McMansionization of America

Over the last few decades there has been one home that has stood out as a model home, of sorts – the McMansion.  First appearing in the 1980s, the term “McMansion” has evolved over the years to generally refer to a new home which feels too large for its property and out of scale with the homes around it.  The popularity and accessibility of these over-sized homes was fueled by easy access to low-cost loans, such as sub-prime mortgages, which allowed people to buy more house than they could actually afford.  This debt-driven real estate splurge lead directly to the Great Recession (2007-2009), the worst global recession since the Great Depression of the 1930s.

Ironically, the growth of these larger homes occurred at the same time that the average American family reduced in size.  Based on US Census Data, the average American household size shrunk by 15% leading up to the recession, from 3.01 people (1973) to 2.56 people (2007).  During this same period the median size of new homes increased by nearly 50%, from 1,525 S.F. (1973) to 2,277 S.F. (2007).  Combined, this data shows that the median new home, comparing square foot per person, increased by a staggering 76%.  While the recession lead to a brief stabilization of new home size, as the economy began to recover home sizes returned to their previous upward trend reaching 2,467 S.F. by 2015.   This trend was further exaggerated in the Washington, DC area where, according to Metrostudy, in the first three quarters of 2017 the median new home size was 3,536 S.F. – the nation’s largest.  This larger median size was driven by homeowners and developers maximizing the buildable area of a particular property with help from local zoning regulations that often allow for home sizes nearing 8,000 S.F., even on smaller lot sizes (6,000 S.F.).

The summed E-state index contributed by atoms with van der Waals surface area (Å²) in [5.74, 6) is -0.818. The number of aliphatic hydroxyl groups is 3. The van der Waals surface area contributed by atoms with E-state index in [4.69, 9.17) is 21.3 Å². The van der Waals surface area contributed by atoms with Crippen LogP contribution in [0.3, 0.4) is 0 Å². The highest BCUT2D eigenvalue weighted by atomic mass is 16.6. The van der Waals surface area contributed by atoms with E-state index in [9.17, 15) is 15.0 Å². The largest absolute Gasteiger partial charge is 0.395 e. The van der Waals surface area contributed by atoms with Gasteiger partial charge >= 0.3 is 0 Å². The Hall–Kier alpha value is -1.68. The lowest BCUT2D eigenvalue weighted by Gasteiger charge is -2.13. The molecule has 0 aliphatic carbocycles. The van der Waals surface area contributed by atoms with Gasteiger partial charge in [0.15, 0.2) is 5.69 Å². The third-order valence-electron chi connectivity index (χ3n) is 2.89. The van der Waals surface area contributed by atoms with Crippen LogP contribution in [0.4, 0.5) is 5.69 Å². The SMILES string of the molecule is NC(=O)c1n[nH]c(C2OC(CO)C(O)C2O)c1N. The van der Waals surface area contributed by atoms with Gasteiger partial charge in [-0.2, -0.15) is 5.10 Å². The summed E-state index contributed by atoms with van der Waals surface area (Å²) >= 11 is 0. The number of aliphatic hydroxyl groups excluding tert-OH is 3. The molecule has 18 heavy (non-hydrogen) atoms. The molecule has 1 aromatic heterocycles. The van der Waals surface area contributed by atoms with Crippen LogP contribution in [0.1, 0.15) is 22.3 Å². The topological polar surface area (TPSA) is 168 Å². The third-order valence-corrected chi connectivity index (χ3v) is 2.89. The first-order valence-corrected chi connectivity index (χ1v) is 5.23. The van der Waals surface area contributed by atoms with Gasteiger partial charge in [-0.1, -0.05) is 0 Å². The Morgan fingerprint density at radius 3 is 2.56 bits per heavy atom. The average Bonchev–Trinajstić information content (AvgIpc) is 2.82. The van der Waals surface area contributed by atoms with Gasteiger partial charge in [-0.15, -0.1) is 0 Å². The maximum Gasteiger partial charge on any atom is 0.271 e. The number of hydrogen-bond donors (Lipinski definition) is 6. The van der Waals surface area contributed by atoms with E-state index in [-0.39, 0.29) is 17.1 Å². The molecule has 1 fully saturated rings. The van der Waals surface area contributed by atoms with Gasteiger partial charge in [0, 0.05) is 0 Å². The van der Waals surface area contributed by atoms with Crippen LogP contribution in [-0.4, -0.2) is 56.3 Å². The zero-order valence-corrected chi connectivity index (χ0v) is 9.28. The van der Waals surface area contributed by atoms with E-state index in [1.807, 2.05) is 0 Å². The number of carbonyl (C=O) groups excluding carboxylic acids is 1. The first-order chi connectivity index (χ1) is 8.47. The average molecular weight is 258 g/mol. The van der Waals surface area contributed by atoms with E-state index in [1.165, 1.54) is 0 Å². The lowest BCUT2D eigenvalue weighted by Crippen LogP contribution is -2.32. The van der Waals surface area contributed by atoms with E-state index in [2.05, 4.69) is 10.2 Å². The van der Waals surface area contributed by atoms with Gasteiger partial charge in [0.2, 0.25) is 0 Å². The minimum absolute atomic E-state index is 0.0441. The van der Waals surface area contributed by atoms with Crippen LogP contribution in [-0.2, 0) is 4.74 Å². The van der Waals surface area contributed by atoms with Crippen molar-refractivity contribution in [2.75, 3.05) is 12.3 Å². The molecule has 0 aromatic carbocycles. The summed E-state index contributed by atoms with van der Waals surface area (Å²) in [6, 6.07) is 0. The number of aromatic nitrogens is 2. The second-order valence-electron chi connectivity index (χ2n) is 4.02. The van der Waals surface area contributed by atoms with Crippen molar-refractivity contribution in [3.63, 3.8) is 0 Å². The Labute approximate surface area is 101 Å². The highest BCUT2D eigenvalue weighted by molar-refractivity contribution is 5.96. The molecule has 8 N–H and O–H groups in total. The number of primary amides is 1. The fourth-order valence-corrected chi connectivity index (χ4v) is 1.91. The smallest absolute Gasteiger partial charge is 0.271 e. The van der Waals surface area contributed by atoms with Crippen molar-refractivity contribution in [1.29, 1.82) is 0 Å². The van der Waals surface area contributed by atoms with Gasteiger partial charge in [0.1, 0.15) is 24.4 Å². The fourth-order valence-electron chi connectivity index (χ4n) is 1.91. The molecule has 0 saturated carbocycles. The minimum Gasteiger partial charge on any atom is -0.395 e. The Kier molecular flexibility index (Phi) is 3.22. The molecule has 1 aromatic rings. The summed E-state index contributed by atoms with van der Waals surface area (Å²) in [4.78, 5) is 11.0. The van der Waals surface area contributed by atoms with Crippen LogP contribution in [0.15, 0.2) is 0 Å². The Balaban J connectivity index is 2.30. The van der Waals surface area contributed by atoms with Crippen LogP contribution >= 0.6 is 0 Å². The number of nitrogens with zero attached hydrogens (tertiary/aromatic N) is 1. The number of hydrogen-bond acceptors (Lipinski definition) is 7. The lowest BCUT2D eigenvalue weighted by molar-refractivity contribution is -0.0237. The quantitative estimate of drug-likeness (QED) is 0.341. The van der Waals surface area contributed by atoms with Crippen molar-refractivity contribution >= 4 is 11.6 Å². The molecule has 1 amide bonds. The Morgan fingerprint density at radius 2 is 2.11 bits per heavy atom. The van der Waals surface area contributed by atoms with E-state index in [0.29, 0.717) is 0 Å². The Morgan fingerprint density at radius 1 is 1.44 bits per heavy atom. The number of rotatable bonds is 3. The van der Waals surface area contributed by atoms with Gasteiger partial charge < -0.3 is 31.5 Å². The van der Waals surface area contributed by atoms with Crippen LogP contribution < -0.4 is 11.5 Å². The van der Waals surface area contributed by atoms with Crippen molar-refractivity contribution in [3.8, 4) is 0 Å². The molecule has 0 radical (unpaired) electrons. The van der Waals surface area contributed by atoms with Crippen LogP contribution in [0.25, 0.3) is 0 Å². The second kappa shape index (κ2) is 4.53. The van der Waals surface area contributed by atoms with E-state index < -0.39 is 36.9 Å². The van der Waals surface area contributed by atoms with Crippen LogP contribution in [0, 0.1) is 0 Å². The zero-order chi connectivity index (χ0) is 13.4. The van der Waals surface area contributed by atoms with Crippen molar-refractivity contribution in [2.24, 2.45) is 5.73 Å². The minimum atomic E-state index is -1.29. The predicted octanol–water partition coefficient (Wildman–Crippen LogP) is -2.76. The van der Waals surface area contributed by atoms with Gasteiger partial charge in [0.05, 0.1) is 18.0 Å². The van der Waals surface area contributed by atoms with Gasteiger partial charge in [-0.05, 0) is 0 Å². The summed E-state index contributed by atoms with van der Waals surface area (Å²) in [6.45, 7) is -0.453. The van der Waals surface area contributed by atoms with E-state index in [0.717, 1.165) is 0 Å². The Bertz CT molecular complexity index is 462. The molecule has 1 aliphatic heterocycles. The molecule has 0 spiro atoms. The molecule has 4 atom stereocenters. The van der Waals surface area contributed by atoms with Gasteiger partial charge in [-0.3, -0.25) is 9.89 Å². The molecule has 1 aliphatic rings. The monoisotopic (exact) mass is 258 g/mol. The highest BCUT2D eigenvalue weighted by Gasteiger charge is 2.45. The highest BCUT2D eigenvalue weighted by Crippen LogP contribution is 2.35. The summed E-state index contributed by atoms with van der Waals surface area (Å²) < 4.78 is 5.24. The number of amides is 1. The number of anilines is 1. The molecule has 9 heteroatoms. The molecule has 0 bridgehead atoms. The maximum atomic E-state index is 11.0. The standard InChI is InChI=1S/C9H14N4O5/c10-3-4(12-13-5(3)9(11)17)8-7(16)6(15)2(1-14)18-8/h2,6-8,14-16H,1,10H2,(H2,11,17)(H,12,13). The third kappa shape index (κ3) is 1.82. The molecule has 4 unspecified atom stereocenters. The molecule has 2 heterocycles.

There is a price to be paid for these larger homes that goes beyond the extreme cost of their construction and their subsequent mortgage.  Their footprint covers more natural landscape, creates more stormwater runoff and water pollution, uses more energy to power and control interior temperatures, requires more labor to maintain and upkeep, and increases the amount of property taxes owed.  This is without accounting for any potential extrapolating effects on climate change or the devastating impact they caused with the global recession.

Knowing all of this, why do we so eagerly continue to bear their costs?  What if we changed the way we approached new home development?  What if we designed and built homes that were sized to fit our actual needs and eliminated rooms whose sole function it is to collect dust?  What if we stopped building McMansions and decided today’s median home size should be its maximum size?